19:28-30 When Jesus knew that his mission was complete, that everything was now finished that the Scripture might be fulfilled, that he had endured the wrath of God and fully atoned for the sins of the world, he said, I’m thirsty (19:28). So they put a sponge full of sour wine on a hyssop branch and held it up to his mouth (19:29). Hyssop was the very plant used to brush lamb’s blood on the doorposts during the Passover (see Exod 12:21-23). As the apostle Paul says, “Christ our Passover lamb has been sacrificed” (1 Cor 5:7). Then Jesus declared, It is finished (19:30). His work of atonement for sin was done. The demands of the law had been met. The debt for sin had been paid in full.

Jesus had proclaimed, “No one takes [my life] from me, but I lay it down on my own” (10:18). Here the truth of that claim was verified: Bowing his head, he gave up his spirit (19:30). Jesus was not robbed of his life; he voluntarily laid it down. “No one has greater love than this: to lay down his life for his friends” (15:13).

19:31 It sometimes took crucifixion victims days to die. Normally, then, the Romans would have left the men on the crosses. But since it was the preparation day for the Passover, the Jews did not want the bodies to remain on the cross on the Sabbath. Moreover, for a cursed man to remain hanging on a tree overnight would defile the land (see Deut 21:22-23). So they requested that Pilate have the men’s legs broken so that they would die and could be buried. Victims hanging on a cross had to put weight on their legs in order to lift themselves to breathe. Without the use of their legs, they would die of asphyxiation.

19:32-37 When the soldiers arrived to break Jesus’s legs, they found him already dead (19:33). Therefore, a soldier pierced his side with a spear, and blood and water flowed out (19:34). This indicated that his heart was no longer beating.

In the early years of the church, a heresy arose claiming that Jesus was totally divine and only pretended to be human (see 1 John 4:1-2). But John wants his readers to know that such talk is a complete lie. As sure as Jesus was fully God, he was fully human: he bled and died on a Roman cross. In fact, John himself was an eyewitness to this, and his testimony is true (19:35). All that happened, John tells us, was fulfillment of biblical prophecy. He quotes from Psalm 34:20 and Zechariah 12:10, proving it was no accident that Jesus was pierced rather than having his legs broken. Our sovereign God was fulfilling his Word.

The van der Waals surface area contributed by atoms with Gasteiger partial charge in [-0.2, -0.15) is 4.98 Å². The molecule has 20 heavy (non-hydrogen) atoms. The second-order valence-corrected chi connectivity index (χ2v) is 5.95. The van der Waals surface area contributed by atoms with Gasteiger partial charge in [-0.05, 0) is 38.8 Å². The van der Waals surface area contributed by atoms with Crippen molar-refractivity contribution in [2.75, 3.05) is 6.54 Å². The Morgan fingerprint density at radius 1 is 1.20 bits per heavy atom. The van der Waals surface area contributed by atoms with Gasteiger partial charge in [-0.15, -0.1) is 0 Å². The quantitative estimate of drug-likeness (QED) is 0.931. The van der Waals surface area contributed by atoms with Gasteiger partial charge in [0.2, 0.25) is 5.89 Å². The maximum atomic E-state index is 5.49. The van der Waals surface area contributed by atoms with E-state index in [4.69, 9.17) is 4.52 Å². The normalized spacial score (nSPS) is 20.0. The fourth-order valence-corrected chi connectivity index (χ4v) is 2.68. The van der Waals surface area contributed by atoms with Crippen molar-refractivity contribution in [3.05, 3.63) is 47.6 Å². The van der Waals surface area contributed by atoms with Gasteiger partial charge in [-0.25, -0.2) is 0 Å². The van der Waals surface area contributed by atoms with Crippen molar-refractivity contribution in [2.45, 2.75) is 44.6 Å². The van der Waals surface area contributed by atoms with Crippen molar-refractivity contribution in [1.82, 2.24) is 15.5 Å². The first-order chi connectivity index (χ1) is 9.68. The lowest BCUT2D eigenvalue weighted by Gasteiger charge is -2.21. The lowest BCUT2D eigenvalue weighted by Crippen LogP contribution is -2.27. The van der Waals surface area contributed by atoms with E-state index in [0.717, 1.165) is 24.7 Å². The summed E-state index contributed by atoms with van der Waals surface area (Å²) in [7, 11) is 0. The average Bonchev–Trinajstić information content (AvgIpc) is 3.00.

19:38-42 Joseph of Arimathea was a secret disciple of Jesus because he feared the Jews. The other Gospels inform us that he was wealthy and a prominent member of the Jewish Sanhedrin (see Matt 27:57; Mark 15:43). In spite of his fears, he boldly went forward to ask Pilate if he could bury Jesus’s body (19:38). Joining Joseph was Nicodemus, another secret disciple who had previously spoken with Jesus at night (19:39; see 3:1-13). He also came into the light to assist Joseph with his task.

They prepared the body and laid it in a new tomb in a garden near the place of his crucifixion (19:39-41). No one had yet been placed in the tomb (19:41). This is a very significant detail because later, when Jesus’s body was gone, no one was able to point to any bones in the tomb to claim them as Jesus’s remains. His was the first corpse to lie there.